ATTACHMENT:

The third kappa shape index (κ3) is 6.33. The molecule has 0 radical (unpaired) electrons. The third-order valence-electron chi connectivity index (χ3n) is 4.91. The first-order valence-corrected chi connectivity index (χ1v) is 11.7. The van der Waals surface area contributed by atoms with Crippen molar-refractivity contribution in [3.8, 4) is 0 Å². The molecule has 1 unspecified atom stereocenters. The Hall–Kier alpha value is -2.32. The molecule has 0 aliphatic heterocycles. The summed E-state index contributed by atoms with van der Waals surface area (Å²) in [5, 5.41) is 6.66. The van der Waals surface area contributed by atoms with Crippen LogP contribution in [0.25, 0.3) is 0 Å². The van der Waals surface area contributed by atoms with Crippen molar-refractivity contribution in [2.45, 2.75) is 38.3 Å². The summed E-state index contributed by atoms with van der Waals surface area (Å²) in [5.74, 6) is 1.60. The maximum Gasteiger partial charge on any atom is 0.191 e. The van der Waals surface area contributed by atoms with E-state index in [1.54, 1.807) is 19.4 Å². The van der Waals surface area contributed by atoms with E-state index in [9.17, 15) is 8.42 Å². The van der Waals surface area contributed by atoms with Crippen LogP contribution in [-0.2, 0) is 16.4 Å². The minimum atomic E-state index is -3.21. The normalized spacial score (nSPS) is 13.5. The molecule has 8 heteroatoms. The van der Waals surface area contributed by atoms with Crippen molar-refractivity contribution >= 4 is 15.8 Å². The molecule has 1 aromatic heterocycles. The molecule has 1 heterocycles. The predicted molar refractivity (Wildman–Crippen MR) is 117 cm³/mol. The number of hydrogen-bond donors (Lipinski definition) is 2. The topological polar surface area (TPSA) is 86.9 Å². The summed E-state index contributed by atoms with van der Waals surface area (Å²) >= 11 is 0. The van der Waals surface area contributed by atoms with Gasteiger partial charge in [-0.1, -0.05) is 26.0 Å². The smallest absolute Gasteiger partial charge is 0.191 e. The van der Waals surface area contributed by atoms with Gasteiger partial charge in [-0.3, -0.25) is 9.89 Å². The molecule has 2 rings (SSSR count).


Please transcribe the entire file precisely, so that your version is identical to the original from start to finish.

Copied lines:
The third kappa shape index (κ3) is 6.33. The molecule has 0 radical (unpaired) electrons. The third-order valence-electron chi connectivity index (χ3n) is 4.91. The first-order valence-corrected chi connectivity index (χ1v) is 11.7. The van der Waals surface area contributed by atoms with Crippen molar-refractivity contribution in [3.8, 4) is 0 Å². The molecule has 1 unspecified atom stereocenters. The Hall–Kier alpha value is -2.32. The molecule has 0 aliphatic heterocycles. The summed E-state index contributed by atoms with van der Waals surface area (Å²) in [5, 5.41) is 6.66. The van der Waals surface area contributed by atoms with Crippen LogP contribution in [0.25, 0.3) is 0 Å². The van der Waals surface area contributed by atoms with Crippen molar-refractivity contribution in [2.45, 2.75) is 38.3 Å². The summed E-state index contributed by atoms with van der Waals surface area (Å²) in [5.74, 6) is 1.60. The maximum Gasteiger partial charge on any atom is 0.191 e. The van der Waals surface area contributed by atoms with E-state index in [1.54, 1.807) is 19.4 Å². The van der Waals surface area contributed by atoms with E-state index in [9.17, 15) is 8.42 Å². The van der Waals surface area contributed by atoms with Crippen LogP contribution in [-0.2, 0) is 16.4 Å². The minimum atomic E-state index is -3.21. The normalized spacial score (nSPS) is 13.5. The molecule has 8 heteroatoms. The van der Waals surface area contributed by atoms with Crippen molar-refractivity contribution >= 4 is 15.8 Å². The molecule has 1 aromatic heterocycles. The molecule has 1 heterocycles. The predicted molar refractivity (Wildman–Crippen MR) is 117 cm³/mol. The number of hydrogen-bond donors (Lipinski definition) is 2. The topological polar surface area (TPSA) is 86.9 Å². The summed E-state index contributed by atoms with van der Waals surface area (Å²) >= 11 is 0. The van der Waals surface area contributed by atoms with Gasteiger partial charge in [-0.1, -0.05) is 26.0 Å². The smallest absolute Gasteiger partial charge is 0.191 e. The van der Waals surface area contributed by atoms with Gasteiger partial charge in [-0.3, -0.25) is 9.89 Å². The molecule has 2 rings (SSSR count).